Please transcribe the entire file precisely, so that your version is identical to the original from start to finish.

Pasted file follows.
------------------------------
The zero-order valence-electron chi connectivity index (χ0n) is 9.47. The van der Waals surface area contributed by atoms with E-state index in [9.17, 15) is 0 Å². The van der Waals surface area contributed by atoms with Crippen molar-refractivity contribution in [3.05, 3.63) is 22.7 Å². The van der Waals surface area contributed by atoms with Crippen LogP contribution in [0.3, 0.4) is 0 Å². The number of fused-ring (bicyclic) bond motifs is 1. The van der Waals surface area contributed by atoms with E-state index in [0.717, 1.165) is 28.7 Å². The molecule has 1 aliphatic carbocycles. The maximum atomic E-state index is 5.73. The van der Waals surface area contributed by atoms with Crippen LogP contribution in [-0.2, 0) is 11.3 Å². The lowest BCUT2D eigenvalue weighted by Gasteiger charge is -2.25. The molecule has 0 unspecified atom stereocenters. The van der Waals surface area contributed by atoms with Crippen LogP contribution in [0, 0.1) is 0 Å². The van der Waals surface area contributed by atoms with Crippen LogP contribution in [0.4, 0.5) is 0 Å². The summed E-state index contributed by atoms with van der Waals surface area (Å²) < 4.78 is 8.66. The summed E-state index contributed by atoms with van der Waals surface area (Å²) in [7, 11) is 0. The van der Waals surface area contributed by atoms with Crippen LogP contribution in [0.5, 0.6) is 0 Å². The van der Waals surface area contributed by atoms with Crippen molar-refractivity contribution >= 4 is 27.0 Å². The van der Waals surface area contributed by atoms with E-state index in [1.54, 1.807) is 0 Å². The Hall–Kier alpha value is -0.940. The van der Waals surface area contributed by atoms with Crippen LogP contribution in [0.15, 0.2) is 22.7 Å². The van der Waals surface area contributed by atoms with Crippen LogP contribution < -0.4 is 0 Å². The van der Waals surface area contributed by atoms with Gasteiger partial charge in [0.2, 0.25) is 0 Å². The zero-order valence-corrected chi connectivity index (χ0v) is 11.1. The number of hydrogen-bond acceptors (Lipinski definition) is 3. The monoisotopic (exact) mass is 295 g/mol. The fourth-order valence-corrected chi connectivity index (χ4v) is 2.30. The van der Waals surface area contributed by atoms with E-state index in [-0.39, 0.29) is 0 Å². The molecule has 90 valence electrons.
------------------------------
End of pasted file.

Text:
The zero-order valence-electron chi connectivity index (χ0n) is 9.47. The van der Waals surface area contributed by atoms with E-state index in [9.17, 15) is 0 Å². The van der Waals surface area contributed by atoms with Crippen molar-refractivity contribution in [3.05, 3.63) is 22.7 Å². The van der Waals surface area contributed by atoms with Crippen LogP contribution in [0.3, 0.4) is 0 Å². The number of fused-ring (bicyclic) bond motifs is 1. The van der Waals surface area contributed by atoms with E-state index in [0.717, 1.165) is 28.7 Å². The molecule has 1 aliphatic carbocycles. The maximum atomic E-state index is 5.73. The van der Waals surface area contributed by atoms with Crippen LogP contribution in [-0.2, 0) is 11.3 Å². The lowest BCUT2D eigenvalue weighted by Gasteiger charge is -2.25. The molecule has 0 unspecified atom stereocenters. The van der Waals surface area contributed by atoms with Crippen LogP contribution in [0, 0.1) is 0 Å². The van der Waals surface area contributed by atoms with Crippen LogP contribution in [0.4, 0.5) is 0 Å². The summed E-state index contributed by atoms with van der Waals surface area (Å²) < 4.78 is 8.66. The summed E-state index contributed by atoms with van der Waals surface area (Å²) in [7, 11) is 0. The van der Waals surface area contributed by atoms with Crippen LogP contribution in [0.5, 0.6) is 0 Å². The van der Waals surface area contributed by atoms with Crippen molar-refractivity contribution >= 4 is 27.0 Å². The van der Waals surface area contributed by atoms with E-state index in [1.54, 1.807) is 0 Å². The Hall–Kier alpha value is -0.940. The van der Waals surface area contributed by atoms with Crippen LogP contribution in [0.15, 0.2) is 22.7 Å². The van der Waals surface area contributed by atoms with Crippen LogP contribution < -0.4 is 0 Å². The van der Waals surface area contributed by atoms with Gasteiger partial charge in [0.2, 0.25) is 0 Å². The zero-order valence-corrected chi connectivity index (χ0v) is 11.1. The number of hydrogen-bond acceptors (Lipinski definition) is 3. The monoisotopic (exact) mass is 295 g/mol. The fourth-order valence-corrected chi connectivity index (χ4v) is 2.30. The van der Waals surface area contributed by atoms with E-state index in [-0.39, 0.29) is 0 Å². The molecule has 90 valence electrons.